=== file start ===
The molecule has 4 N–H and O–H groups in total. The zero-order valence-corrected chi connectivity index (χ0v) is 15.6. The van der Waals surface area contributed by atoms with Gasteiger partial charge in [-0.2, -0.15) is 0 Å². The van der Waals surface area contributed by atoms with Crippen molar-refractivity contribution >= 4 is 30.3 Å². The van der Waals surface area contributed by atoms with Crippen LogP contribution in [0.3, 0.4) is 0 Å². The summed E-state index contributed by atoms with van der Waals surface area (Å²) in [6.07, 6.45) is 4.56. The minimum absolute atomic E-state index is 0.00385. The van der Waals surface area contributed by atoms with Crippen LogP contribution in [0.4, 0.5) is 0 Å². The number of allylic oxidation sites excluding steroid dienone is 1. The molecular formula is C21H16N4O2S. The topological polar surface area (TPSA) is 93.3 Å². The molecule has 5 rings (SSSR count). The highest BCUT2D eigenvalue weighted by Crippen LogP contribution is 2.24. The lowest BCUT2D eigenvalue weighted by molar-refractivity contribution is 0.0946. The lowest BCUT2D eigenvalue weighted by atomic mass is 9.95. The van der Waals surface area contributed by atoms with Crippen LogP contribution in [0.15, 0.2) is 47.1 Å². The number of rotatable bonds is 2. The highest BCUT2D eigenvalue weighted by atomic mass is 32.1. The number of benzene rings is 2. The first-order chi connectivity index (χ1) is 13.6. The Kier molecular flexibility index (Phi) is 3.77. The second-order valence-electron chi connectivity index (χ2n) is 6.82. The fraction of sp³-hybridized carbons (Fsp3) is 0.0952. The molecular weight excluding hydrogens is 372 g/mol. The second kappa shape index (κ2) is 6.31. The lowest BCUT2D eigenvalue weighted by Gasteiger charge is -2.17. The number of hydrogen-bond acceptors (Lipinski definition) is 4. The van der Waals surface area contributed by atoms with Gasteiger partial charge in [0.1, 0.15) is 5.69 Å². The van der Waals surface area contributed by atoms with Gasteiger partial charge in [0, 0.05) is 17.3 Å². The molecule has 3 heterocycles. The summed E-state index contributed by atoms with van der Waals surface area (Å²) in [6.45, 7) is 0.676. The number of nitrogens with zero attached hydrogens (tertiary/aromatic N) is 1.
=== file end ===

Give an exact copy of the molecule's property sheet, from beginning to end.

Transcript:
The molecule has 4 N–H and O–H groups in total. The zero-order valence-corrected chi connectivity index (χ0v) is 15.6. The van der Waals surface area contributed by atoms with Gasteiger partial charge in [-0.2, -0.15) is 0 Å². The van der Waals surface area contributed by atoms with Crippen molar-refractivity contribution >= 4 is 30.3 Å². The van der Waals surface area contributed by atoms with Crippen LogP contribution in [0.3, 0.4) is 0 Å². The summed E-state index contributed by atoms with van der Waals surface area (Å²) in [6.07, 6.45) is 4.56. The minimum absolute atomic E-state index is 0.00385. The van der Waals surface area contributed by atoms with Crippen LogP contribution in [0.4, 0.5) is 0 Å². The number of allylic oxidation sites excluding steroid dienone is 1. The molecular formula is C21H16N4O2S. The topological polar surface area (TPSA) is 93.3 Å². The molecule has 5 rings (SSSR count). The highest BCUT2D eigenvalue weighted by Crippen LogP contribution is 2.24. The lowest BCUT2D eigenvalue weighted by molar-refractivity contribution is 0.0946. The lowest BCUT2D eigenvalue weighted by atomic mass is 9.95. The van der Waals surface area contributed by atoms with Crippen LogP contribution in [0.15, 0.2) is 47.1 Å². The number of rotatable bonds is 2. The highest BCUT2D eigenvalue weighted by atomic mass is 32.1. The number of benzene rings is 2. The first-order chi connectivity index (χ1) is 13.6. The Kier molecular flexibility index (Phi) is 3.77. The second-order valence-electron chi connectivity index (χ2n) is 6.82. The fraction of sp³-hybridized carbons (Fsp3) is 0.0952. The molecular weight excluding hydrogens is 372 g/mol. The second kappa shape index (κ2) is 6.31. The lowest BCUT2D eigenvalue weighted by Gasteiger charge is -2.17. The number of hydrogen-bond acceptors (Lipinski definition) is 4. The van der Waals surface area contributed by atoms with Gasteiger partial charge in [0.1, 0.15) is 5.69 Å². The van der Waals surface area contributed by atoms with Gasteiger partial charge in [0, 0.05) is 17.3 Å². The molecule has 3 heterocycles. The summed E-state index contributed by atoms with van der Waals surface area (Å²) in [6.45, 7) is 0.676. The number of nitrogens with zero attached hydrogens (tertiary/aromatic N) is 1.